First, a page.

It’s the truth!
Cross my heart!
Whether you like what you read, or the novel is a wall-banger/quick-click-archive (and you resist throwing your e-reader)… Reading is the only way you’re going to stay on top of your game in the publishing industry.
Beyond knowing what’s hot and what’s not, you learn from Every. Single. Author.
I read THREE books between Friday evening and today. (Yes, I just closed THE END on the third book at o’dark thirty this morning and I’ll HATE myself for staying up this late. And maybe I should have been writing instead. BUT…)
Here’s what I took away from reading…
Book 1: (And no, I’m not naming books/authors, because I’m not an asshat.)
I loved book 1’s author’s voice. I really did. It was engaging, fun, very true. Because of her amazing grasp on voice, I had to remind myself to to make sure my writing was as fun and engaging as hers was. But come about chapter 5, I found myself skimming, hard-core. The pace lagged. The characters started acting out of, well character. The premise was intriguing, and I finished the book, but I saw fatal flaws that could make a reader second guess buying another book.
Lesson one from this read? Remember my characterization and pacing.
I’m not going to go into great detail, but the plot holes were big enough for the Starship Enterprise to side-swipe through, with a full 360, without fear of damage.
Yeah, it was that insane.
The worst part was, I think this author had the mechanics of characterization nailed. I mean, really NAILED. The hero was to-die-for! Sweet in the right moments, sexy in others, tough when he needed to be – and sometimes when he didn’t. Alpha male to the max. The whole freakin’ package. Which made the plot issues that much more damaging. Will I buy again? Maybe. But it reminded me of the color coordination fellow Musetracker, Marie Claude-Bourque, uses to make sure she’s using everything in her writing. When she goes through her manuscript, she uses a color for emotion, a color for action, a color deep POV, a color for setting, a color for plot… Everything has a color so she can see what’s missing/wrong and needs work. This author would have benefited from using a color theme for her plot, because from beginning to end, a reader has to understand the mechanics moving each character.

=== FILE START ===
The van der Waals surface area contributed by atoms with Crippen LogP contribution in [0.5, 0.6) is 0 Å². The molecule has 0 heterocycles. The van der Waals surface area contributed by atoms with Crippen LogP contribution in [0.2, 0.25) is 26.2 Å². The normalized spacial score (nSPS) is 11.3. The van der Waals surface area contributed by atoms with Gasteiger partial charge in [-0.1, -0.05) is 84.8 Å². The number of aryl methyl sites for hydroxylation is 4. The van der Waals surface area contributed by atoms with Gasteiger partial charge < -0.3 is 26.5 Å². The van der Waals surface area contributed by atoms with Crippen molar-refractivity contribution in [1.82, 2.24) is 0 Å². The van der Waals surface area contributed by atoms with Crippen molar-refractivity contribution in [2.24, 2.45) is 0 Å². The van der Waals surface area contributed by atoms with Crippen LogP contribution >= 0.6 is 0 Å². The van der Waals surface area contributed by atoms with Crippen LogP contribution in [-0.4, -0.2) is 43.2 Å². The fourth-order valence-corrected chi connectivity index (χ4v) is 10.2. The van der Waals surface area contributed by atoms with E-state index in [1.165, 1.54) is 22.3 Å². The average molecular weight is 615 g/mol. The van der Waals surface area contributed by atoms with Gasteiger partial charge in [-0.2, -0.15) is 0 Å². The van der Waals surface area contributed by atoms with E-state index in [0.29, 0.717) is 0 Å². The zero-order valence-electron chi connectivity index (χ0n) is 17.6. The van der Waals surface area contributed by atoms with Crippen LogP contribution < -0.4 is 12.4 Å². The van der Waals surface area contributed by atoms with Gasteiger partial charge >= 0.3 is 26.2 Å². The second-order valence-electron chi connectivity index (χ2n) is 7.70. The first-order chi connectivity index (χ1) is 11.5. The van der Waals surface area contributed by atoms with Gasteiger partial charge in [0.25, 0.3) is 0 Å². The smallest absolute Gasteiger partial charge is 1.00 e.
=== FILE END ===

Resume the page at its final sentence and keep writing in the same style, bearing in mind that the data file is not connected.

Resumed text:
Lesson two: PLOT! If it has a great big black hole, it ain’t workin’.
I. Want. To. Be. This. Author.
She nailed it from page one to the very last page and left me wanting more. I not only read this novel in record time, but I immediately went to her Goodreads page and reviewed it, then traveled to her webpage and drooled over the next books I wanted on my TBR pile. Even better (for her)… I bought one of her novels and started it ahead of others. The only thing that stopped me from reading was the fact that I had a blog post to do.
Do you carve out time for writing?
If you don’t… To the corner with you!